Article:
Energy Issues

Several bills are moving related to energy production in West Virginia.

On rare earth elements, HB 4003 has passed the House. It establishes rights to compounds, substances and elements found in the treatment process of acid mine drainage. It now goes to the Senate for consideration. HB 4025, which provides a severance tax exemption on severing rare earth elements, has passed the House. It will now go to the Senate for consideration.

HB 4098 would help with the development of geothermal energy. It passed the House on February 10 and goes to the Senate for consideration.

SB 4, which lifts West Virginia’s nuclear energy ban, has passed the Senate and House. Governor Justice signed it into law on February 8. The law will go into effect on May 1.

Parkinson’s Registry

HB 4276 permits WVU to create a statewide Parkinson’s Disease Registry. The bill allows WVU to appoint a taskforce to track the disease, collect data and report findings back to the Legislature for action. The bill passed the House on January 26 and passed the Senate on February 10. It now goes to the governor’s desk for his signature.

Tax Reform

On a 76-20 vote, the House passed HB 4007 on February 11. The bill would lower state income taxes and create a Stabilization and Future Economic Reform (SAFER) Fund for potential reductions in future years. The bill now goes to the Senate for debate.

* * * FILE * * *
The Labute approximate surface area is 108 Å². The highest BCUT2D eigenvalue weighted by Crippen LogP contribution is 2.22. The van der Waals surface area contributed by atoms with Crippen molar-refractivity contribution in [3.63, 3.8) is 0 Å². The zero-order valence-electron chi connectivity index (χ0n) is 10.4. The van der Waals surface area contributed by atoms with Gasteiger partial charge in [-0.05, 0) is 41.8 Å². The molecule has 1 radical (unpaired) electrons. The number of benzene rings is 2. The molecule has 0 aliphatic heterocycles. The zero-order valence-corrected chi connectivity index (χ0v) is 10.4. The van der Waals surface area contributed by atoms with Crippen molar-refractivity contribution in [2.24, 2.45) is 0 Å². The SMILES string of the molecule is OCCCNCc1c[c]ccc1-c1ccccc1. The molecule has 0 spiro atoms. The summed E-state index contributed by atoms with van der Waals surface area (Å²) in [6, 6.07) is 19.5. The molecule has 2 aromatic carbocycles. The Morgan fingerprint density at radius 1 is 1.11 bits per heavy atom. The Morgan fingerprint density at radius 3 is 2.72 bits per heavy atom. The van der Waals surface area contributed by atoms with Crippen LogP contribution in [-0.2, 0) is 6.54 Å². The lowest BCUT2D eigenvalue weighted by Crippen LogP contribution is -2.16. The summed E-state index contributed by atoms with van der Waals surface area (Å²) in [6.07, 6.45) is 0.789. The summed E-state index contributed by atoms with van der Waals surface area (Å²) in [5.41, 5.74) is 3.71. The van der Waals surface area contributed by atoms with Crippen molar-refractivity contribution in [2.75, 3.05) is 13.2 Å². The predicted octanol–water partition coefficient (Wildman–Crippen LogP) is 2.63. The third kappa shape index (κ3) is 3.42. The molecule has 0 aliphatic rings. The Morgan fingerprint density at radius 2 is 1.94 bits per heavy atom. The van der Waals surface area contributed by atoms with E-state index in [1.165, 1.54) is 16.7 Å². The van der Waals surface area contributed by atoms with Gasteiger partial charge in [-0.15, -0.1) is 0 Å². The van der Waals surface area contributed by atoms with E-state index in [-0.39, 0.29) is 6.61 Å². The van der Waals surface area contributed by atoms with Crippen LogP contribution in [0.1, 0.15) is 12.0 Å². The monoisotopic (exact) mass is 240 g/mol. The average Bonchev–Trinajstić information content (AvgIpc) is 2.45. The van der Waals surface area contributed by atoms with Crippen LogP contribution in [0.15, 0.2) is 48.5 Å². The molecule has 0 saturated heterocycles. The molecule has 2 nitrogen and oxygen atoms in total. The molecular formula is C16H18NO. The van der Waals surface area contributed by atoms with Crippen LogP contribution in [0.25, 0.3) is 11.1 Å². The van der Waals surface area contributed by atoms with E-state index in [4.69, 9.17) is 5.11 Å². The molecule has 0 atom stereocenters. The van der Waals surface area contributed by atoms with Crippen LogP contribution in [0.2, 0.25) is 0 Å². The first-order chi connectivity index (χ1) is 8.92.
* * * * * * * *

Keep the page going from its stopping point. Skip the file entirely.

Legislative Calendar

Bills Due Out of Committees        Sunday, February 27, 2022
Crossover Day                              Wednesday, March 2, 2022
Final Day of Session                     Saturday, March 12, 2022

WVU at the Capitol

Travis Mollohan and Rocco Fucillo, both part of WVU’s State Government Relations Team, represent WVU at the State Capitol during the session. They can answer questions about any issues addressed by the Legislature. Contact them via email at: Travis Mollohan ( or Rocco Fucillo (

More Information

To learn more about the Legislature, including district maps, bill tracking, committee assignments and a summary of daily activities, please visit .
To learn more about WVU’s legislative and government relations initiatives, please visit .